Longer-term reintermediation following a banking crisis is, in all cases, an “uphill battle” to reestablish lasting macroeconomic stability and credibility, but it may be even more of a struggle in dollarized systems. A reflow of deposits into the banking system will, in all cases, depend on a visible and credible strategy to overcome the initial weaknesses that led to the crisis. In addition, prudential and other safeguards will be needed to assure the public that the reemergence of the earlier problems is unlikely. In the case of dollarized systems, the reintermediation process is additionally hampered by the loss of confidence from administrative measures that may have been unavoidable to stop the deposit runs.

The added difficulties in dealing with banking crises in partially dollarized economies bear important policy lessons. Most significant, regulators and supervisors need to be mindful of the additional risks of dollarization, and the prudential framework needs to be adapted accordingly. This requires added safeguards in terms of higher liquidity and solvency margins, and proper systems to restrict the possible impact of exchange rate changes on banks’ balance sheets. Equally important, macroeconomic policies need to be mindful of the possibly lower resilience of dollarized financial systems.


Basel Committee on Banking Supervision, Task Force on Dealing with Weak Banks, 2002, Supervisory Guidance on Dealing with Weak Banks, Basel Committee on Banking Supervision Publications No. 88 (Basel, Switzerland: Bank for International Settlements, March).

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The section benefited from inputs from Ralph Chami, Monica DeBolle, Peter Hayward, Gianni de Nicolò, Claudia Dziobek, Olivier Frécaut, Shogo Ishii, Chee Sung Lee, Carlos Medeiros, Zuzana Murgasova, James Roaf, Jorge Roldos, Alejandro Santos, and Rupert Thorne.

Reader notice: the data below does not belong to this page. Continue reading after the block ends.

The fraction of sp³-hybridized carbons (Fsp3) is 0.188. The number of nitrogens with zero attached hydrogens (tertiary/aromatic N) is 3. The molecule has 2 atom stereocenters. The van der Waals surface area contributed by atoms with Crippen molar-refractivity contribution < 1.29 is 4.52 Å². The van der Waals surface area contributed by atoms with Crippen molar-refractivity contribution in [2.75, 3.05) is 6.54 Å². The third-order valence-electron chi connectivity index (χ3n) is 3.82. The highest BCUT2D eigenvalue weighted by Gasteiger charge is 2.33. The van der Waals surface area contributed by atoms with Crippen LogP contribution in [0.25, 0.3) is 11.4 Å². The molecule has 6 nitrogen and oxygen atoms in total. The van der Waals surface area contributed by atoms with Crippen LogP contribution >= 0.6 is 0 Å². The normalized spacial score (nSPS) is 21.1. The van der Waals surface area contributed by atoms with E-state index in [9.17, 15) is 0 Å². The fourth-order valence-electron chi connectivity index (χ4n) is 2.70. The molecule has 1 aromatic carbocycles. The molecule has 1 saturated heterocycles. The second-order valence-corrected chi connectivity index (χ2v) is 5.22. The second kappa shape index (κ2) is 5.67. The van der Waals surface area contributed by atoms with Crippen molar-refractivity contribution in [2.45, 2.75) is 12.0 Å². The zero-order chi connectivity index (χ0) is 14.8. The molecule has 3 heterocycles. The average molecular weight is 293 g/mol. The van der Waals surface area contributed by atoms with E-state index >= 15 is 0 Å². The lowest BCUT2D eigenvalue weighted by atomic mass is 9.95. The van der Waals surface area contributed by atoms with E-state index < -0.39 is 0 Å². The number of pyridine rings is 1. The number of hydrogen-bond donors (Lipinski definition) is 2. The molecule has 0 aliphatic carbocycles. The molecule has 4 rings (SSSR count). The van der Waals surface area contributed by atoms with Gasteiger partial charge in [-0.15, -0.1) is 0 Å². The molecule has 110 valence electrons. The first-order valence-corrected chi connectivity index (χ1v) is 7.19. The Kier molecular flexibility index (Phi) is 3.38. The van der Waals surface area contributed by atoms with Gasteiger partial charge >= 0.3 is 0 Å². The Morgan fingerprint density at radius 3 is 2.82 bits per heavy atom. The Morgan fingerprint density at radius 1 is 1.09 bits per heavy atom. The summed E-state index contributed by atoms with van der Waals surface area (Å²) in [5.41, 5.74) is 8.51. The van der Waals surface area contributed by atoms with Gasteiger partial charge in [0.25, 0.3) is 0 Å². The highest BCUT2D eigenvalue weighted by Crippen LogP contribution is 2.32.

Resolution of individual problem banks in normal times is the subject of a recent report by the Task Force on Dealing with Weak Banks. See Basel Committee on Banking Supervision (2002)


The closure of a bank could be taken as a signal by the depositors in other banks that their institutions might also be closed, and the run could accelerate.


Liquidity may be provided in a variety of ways, including temporary reduction in reserve requirements; central bank rediscounts using either local or foreign currencies; central bank purchase of government paper held by banks; or central bank lending collateralized by illiquid assets.


The issue is also relevant in economies with currency boards, which face similar challenges.


The speed of stabilization and reintermediation in Poland may be explained partly by the historical context. High inflation rates in 1988–89 that led to the deposit movements had not been experienced since World War II, thereby making the stabilization program more credible than in countries with repeated crisis/inflation episodes.


As a result, the government has recently been able to issue seven-to ten-year peso-denominated, fixed-rate securities, opening the way for a deepening of banking intermediation, with eight-year fixed-rate peso mortgages starting to be issued by banks.


Thus, although the conversion from floating-rate mortgages to price-indexed mortgages in Colombia following the 1998–99 banking crisis did reduce borrowers’ exposure to interest rate risk, it magnified that of banks because most banks’ liabilities continued to be expressed in pesos at very short maturities or with floating interest rates.


In this case banks are exposed to an appreciation of the local currency but will gain from a depreciation.


Following macroeconomic stabilization and progress in banking sector restructuring, these restrictions were lifted in 2001.


In the immediate aftermath of a crisis, banks’ assets may comprise to a large extent government or central bank paper, which may be the only safe asset at the time.


Although authorities may want to issue paper at interest levels that would enable banks to offer adequate positive real interest rates on deposits (as recently done in Argentina), such strategies would need to be consistent with the overall fiscal envelope.